Was the House Monitor really going to believe that? I hadn’t gotten this whole thing right up to the edge of a fight to have her believe his manufactured stories.

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Nano (or other writing!) prep: Track your Words

I was going to write up a post of links to word trackers, but this site has lots of the widgets.

Do you track your wordcount? When you’re doing nano, do you use their site exclusively, or do you keep your words somewhere else? A widget tracker? A spreadsheet? What about when you’re not doing nano?

I like tracking things. I like tracking things a lot.

My current monthly wordcount chart looks like:

Trackers1.png
some other charts and tables of mine visible here.

It was modified in part from Svenja Gosen’s awesome sheets, which I seriously recommend you check out.

While that’s where I started, there are a few other sites that look good for spreadsheet templates:

This one actually looks nice, though the page itself is a bit iffy.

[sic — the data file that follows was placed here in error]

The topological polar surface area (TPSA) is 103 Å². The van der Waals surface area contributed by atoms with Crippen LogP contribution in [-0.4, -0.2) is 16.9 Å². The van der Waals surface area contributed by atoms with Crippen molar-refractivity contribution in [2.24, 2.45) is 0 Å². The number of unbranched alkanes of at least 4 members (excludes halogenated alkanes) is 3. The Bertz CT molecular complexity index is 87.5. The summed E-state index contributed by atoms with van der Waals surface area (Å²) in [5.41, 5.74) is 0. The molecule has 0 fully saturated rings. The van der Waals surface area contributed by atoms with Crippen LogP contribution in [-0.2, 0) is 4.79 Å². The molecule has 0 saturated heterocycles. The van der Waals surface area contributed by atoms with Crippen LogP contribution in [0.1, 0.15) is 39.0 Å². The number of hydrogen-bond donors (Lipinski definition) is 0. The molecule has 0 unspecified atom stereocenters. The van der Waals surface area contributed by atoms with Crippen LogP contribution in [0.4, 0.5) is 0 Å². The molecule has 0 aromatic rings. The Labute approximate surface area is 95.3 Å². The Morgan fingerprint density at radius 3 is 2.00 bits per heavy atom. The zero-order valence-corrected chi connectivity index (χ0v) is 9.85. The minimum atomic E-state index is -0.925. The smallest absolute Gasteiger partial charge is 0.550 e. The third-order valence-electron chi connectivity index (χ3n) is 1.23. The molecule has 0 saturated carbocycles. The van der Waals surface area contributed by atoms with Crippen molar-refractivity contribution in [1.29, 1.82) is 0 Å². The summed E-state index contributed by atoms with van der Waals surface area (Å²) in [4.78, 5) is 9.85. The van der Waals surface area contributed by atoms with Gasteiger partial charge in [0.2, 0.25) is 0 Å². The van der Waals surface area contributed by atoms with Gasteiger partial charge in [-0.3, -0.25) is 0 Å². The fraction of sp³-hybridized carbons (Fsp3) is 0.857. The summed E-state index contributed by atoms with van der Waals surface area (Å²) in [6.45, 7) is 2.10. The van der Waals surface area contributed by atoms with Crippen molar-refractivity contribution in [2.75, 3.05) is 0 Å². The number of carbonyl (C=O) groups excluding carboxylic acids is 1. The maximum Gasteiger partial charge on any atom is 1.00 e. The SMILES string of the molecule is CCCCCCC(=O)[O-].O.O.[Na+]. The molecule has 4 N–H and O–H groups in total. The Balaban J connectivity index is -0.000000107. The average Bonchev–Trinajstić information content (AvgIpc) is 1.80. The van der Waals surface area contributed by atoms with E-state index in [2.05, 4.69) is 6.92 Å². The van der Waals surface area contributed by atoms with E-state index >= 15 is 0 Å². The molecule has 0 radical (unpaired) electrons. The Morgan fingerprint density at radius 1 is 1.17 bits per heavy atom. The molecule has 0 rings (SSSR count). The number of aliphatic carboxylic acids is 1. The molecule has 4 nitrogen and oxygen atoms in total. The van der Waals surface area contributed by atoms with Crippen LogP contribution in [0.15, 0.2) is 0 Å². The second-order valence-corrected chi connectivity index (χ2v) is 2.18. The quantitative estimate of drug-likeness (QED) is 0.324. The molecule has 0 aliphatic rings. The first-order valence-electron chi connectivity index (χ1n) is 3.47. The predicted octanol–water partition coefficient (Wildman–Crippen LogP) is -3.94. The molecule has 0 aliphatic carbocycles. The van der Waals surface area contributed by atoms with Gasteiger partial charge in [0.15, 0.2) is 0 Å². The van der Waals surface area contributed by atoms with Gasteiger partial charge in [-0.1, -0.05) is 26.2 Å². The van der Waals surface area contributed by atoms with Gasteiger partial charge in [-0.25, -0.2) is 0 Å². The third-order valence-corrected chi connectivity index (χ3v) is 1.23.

Nidonocu’s site is a few years out of date, but their (2009) tracker includes a calculation for words per minute, which is interesting.
The Sprint Shack (follow them on twitter if you like wordsprints!) has a very stripped down words/day whole year tracking spreadsheet
Here’s another whole-year tracker.
Justin McLachlan’s makes good use of conditional formatting, showing you % complete and +/- goal numbers.
This form is so stripped down as to barely be worth the bother, but the tips are kind of interesting.
And this Nano Report Card has some nice journalling stuff, rather similar in concept to Svenja Gosen’s but with a less pretty interface and more journalling. (“Primary Writing Location?” “Morale?”)
This one comes with a big thermometer-like bar showing progress!

There are probably more; I only went through two pages of google results. <.<

Tracking is, I think, very individual. What do you want out of your tracking (if you want it?)